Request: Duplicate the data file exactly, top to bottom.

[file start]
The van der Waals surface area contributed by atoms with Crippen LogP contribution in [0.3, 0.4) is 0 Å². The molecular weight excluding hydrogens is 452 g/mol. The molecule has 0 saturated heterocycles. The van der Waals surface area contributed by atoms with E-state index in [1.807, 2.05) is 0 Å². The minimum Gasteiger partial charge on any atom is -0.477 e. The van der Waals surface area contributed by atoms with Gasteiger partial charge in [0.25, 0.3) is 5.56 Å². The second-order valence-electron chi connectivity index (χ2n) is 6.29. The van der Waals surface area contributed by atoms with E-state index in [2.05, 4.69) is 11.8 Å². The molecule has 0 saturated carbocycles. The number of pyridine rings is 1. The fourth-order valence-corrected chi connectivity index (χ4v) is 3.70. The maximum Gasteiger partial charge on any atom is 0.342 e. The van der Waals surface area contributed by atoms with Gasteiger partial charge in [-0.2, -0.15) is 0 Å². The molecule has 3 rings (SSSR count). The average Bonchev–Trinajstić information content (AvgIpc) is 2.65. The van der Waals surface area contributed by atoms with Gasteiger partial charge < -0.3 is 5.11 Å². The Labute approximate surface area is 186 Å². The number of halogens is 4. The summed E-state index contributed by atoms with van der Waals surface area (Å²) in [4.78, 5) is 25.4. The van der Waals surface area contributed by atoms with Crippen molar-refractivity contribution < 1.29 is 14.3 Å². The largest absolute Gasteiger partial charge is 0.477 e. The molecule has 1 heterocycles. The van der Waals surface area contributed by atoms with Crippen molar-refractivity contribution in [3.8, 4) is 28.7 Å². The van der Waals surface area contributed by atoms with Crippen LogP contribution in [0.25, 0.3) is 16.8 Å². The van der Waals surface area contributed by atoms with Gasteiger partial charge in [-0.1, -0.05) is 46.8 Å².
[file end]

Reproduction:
The van der Waals surface area contributed by atoms with Crippen LogP contribution in [0.3, 0.4) is 0 Å². The molecular weight excluding hydrogens is 452 g/mol. The molecule has 0 saturated heterocycles. The van der Waals surface area contributed by atoms with E-state index in [1.807, 2.05) is 0 Å². The minimum Gasteiger partial charge on any atom is -0.477 e. The van der Waals surface area contributed by atoms with Gasteiger partial charge in [0.25, 0.3) is 5.56 Å². The second-order valence-electron chi connectivity index (χ2n) is 6.29. The van der Waals surface area contributed by atoms with E-state index in [2.05, 4.69) is 11.8 Å². The molecule has 0 saturated carbocycles. The number of pyridine rings is 1. The fourth-order valence-corrected chi connectivity index (χ4v) is 3.70. The maximum Gasteiger partial charge on any atom is 0.342 e. The van der Waals surface area contributed by atoms with Gasteiger partial charge in [-0.2, -0.15) is 0 Å². The molecule has 3 rings (SSSR count). The average Bonchev–Trinajstić information content (AvgIpc) is 2.65. The van der Waals surface area contributed by atoms with Gasteiger partial charge < -0.3 is 5.11 Å². The Labute approximate surface area is 186 Å². The number of halogens is 4. The summed E-state index contributed by atoms with van der Waals surface area (Å²) in [4.78, 5) is 25.4. The van der Waals surface area contributed by atoms with Crippen molar-refractivity contribution < 1.29 is 14.3 Å². The largest absolute Gasteiger partial charge is 0.477 e. The molecule has 1 heterocycles. The van der Waals surface area contributed by atoms with Crippen molar-refractivity contribution in [3.8, 4) is 28.7 Å². The van der Waals surface area contributed by atoms with Crippen LogP contribution in [0.25, 0.3) is 16.8 Å². The van der Waals surface area contributed by atoms with Gasteiger partial charge in [-0.1, -0.05) is 46.8 Å².